Start a Fire: Part 1
“Stop these patronizing posts!” You’re saying. “I know how to build a fire.” I bet you do, but in the coming apocalypse you may have problems finding butane refills for your lighter. Also, starting a fire is tough to do when you need one. Most folks can get a rolling fire going to cook their s’mores, but when its 30 below and your hands are blue it can be a bit tougher. The most important thing is to keep your head. Don’t rush to find the closest burnables available. If they are damp you’re going to waste valuable time. Find small pieces of wood and bark. Birch bark will burn when wet and will be the post-apocalyptic currency so collect it when you see it. Leave those big logs behind. I know you want to build a huge fire, but the bigger the log the more water it’s going to have inside and water doesn’t burn so well. Big logs will burn longer but if it’s heat you’re after, small branches burn with more intensity because they are more easily consumed.
Pick a good place your fire. Stay out of the wind of course, and maybe try to find a boulder to build your fire next to. This will reflect some of that heat back on to you. You’re not working to heat the out of doors…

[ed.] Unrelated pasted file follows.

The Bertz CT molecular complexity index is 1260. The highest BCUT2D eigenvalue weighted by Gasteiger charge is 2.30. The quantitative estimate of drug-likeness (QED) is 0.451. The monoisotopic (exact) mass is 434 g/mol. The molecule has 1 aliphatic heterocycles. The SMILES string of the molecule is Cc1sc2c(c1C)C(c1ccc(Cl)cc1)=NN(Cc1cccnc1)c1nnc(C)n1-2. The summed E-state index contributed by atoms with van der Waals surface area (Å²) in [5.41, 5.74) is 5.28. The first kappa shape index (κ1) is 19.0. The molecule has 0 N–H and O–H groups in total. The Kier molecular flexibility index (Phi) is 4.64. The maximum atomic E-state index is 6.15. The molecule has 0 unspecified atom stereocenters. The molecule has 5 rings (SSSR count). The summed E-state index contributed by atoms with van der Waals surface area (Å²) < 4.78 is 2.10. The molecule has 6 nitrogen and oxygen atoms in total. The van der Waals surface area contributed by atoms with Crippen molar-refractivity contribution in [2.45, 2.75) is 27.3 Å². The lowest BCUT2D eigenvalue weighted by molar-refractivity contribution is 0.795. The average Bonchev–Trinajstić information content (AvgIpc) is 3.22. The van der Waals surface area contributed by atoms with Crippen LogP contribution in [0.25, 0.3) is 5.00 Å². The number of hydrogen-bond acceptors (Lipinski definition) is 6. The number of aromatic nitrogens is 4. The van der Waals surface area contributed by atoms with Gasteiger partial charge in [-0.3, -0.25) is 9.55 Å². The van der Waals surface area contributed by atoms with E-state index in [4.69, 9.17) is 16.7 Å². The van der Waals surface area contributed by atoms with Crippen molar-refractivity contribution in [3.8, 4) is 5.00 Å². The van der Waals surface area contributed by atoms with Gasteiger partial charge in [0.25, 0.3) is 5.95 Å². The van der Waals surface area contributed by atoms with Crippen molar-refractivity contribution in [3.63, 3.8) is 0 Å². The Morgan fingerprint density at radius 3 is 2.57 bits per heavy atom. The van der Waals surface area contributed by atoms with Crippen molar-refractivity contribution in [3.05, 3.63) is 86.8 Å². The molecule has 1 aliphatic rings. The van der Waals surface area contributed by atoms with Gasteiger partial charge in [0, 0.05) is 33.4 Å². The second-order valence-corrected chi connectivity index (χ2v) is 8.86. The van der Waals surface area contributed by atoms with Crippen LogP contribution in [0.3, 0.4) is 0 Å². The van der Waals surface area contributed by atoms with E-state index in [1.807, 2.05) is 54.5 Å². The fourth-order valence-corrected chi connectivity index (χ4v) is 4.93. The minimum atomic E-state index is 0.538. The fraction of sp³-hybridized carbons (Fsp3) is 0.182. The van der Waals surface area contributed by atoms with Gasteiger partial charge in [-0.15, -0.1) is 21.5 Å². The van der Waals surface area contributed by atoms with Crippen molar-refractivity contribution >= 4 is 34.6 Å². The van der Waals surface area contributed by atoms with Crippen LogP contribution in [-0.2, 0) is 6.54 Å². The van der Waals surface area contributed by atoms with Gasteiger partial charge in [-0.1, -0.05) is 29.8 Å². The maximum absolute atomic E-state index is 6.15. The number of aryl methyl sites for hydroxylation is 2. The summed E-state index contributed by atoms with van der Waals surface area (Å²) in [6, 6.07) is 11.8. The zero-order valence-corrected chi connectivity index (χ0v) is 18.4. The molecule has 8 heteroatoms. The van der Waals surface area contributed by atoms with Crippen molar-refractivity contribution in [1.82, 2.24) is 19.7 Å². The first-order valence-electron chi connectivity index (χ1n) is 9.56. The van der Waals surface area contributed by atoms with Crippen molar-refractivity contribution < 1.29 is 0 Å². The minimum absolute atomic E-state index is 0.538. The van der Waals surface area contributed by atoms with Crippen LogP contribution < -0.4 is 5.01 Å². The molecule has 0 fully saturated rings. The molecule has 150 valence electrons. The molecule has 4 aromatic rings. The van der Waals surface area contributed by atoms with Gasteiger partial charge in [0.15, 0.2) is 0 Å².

Take your time to prepare a good base for your fire. That means taking those wet logs you found earlier and place them side by side on the ground. This will give an area for the coals (which is the real heat source) to settle. Also, if you’re building this fire on a snowbank, this will keep the fire from melting and sinking into the snow.
Next spend more time creating a ‘nest’ for your first spark or flame to inhabit. This is really the most important part. Spend the extra time to find small leaves, bark or rope and create a small nest. This is where your flame is going to start, so you don’t want to half-ass this and have to do it again so do it right the first time.
photo courtesy of Twentieth Century Fox Film Corporation
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